Legal experts have insisted there is no way that a $9 billion punitive damage award against Takeda Pharmaceutical and Eli Lilly ($LLY) for hiding Actos risks can stand. It is just too big compared to the $1.5 million in actual damages a jury said were due. But the two companies are still sweating that one out after a federal judge refused to throw out the verdict and its mammoth award on Thursday.
"The jury acted within its role and discretion to attach whatever weight and make whatever reasonable inference it deemed appropriate when assessing the defendants' conduct," U.S. District Judge Rebecca Doherty in Lafayette, LA, ruled in her 101-page decision, Bloomberg reports.
The companies have filed a separate request for a new trial, and legal watchers still think the astronomical award will be cut significantly on appeal, Bloomberg said.
Both companies said they disagreed with the verdict and expected to win an appeal. And Takeda has now won 5 of the 6 lawsuits that have gone to trial over allegations that it hid risks of the Type 2 diabetes pill, but that one loss is a dicey precedent to have out there, given there are another 2,900 lawsuits pending, Reuters reports.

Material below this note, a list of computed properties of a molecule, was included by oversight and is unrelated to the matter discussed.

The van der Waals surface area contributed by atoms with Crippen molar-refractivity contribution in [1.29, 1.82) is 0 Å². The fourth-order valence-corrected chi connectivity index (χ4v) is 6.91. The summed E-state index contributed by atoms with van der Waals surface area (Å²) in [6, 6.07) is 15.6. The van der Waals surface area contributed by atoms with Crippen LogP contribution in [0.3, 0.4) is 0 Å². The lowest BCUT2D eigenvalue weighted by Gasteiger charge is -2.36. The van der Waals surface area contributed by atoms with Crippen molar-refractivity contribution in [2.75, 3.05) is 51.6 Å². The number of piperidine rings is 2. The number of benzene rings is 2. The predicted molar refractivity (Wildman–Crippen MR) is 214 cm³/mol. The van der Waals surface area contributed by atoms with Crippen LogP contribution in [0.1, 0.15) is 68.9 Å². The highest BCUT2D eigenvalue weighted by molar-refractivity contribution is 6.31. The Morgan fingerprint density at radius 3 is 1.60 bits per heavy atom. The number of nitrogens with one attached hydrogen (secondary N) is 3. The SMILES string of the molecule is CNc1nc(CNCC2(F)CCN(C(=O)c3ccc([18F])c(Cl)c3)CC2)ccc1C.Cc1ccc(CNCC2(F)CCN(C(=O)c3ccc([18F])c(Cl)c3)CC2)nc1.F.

Even the lawyers for the plaintiff--a former hardware-store manager from Attica, NY, who developed bladder cancer after taking Actos--expressed doubt when the amount was presented. After all, the Supreme Court has said punitive damages should be proportional to actual, compensatory damages--possibly 10 times the amount of compensation, which would be $15 million, the amount that the plaintiff's attorneys were seeking. Instead the jury deliberated only an hour before returning with an award that was $8.985 billion more than that.
Takeda was held responsible for $6 billion and partner Lilly is supposed to cough up $3 billion. Lilly has said that under the terms of its marketing deal with the Japanese drugmaker, it will be indemnified by Takeda for its losses and legal expenses, Reuters reports.
Takeda also reported on Thursday that a 10-year postmarketing study of Actos found no significant risk of bladder cancer in Actos patients or link between the duration of the drug's use and the disease.
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